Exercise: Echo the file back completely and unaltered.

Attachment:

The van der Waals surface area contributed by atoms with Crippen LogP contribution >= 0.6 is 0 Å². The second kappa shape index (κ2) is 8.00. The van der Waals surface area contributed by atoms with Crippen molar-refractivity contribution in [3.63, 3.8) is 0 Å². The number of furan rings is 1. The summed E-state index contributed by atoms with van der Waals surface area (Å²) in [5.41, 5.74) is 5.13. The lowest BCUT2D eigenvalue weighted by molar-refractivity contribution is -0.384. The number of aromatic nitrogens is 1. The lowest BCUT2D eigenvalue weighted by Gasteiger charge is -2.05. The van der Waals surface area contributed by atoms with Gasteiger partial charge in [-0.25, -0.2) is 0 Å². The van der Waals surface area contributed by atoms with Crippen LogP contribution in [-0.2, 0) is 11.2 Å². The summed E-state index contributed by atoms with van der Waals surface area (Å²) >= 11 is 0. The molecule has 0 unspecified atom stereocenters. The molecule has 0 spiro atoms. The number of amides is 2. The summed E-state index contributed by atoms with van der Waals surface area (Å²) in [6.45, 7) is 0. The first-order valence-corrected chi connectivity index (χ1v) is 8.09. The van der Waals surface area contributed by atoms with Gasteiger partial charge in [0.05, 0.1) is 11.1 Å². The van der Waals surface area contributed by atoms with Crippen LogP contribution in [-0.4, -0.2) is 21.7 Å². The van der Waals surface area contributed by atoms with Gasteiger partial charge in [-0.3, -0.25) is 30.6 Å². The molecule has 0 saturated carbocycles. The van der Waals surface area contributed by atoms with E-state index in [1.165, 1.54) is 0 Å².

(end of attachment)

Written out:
The van der Waals surface area contributed by atoms with Crippen LogP contribution >= 0.6 is 0 Å². The second kappa shape index (κ2) is 8.00. The van der Waals surface area contributed by atoms with Crippen molar-refractivity contribution in [3.63, 3.8) is 0 Å². The number of furan rings is 1. The summed E-state index contributed by atoms with van der Waals surface area (Å²) in [5.41, 5.74) is 5.13. The lowest BCUT2D eigenvalue weighted by molar-refractivity contribution is -0.384. The number of aromatic nitrogens is 1. The lowest BCUT2D eigenvalue weighted by Gasteiger charge is -2.05. The van der Waals surface area contributed by atoms with Gasteiger partial charge in [-0.25, -0.2) is 0 Å². The van der Waals surface area contributed by atoms with Crippen LogP contribution in [-0.2, 0) is 11.2 Å². The summed E-state index contributed by atoms with van der Waals surface area (Å²) >= 11 is 0. The molecule has 0 unspecified atom stereocenters. The molecule has 0 spiro atoms. The number of amides is 2. The summed E-state index contributed by atoms with van der Waals surface area (Å²) in [6.45, 7) is 0. The first-order valence-corrected chi connectivity index (χ1v) is 8.09. The van der Waals surface area contributed by atoms with Gasteiger partial charge in [0.05, 0.1) is 11.1 Å². The van der Waals surface area contributed by atoms with Crippen LogP contribution in [-0.4, -0.2) is 21.7 Å². The van der Waals surface area contributed by atoms with Gasteiger partial charge in [-0.3, -0.25) is 30.6 Å². The molecule has 0 saturated carbocycles. The van der Waals surface area contributed by atoms with E-state index in [1.165, 1.54) is 0 Å².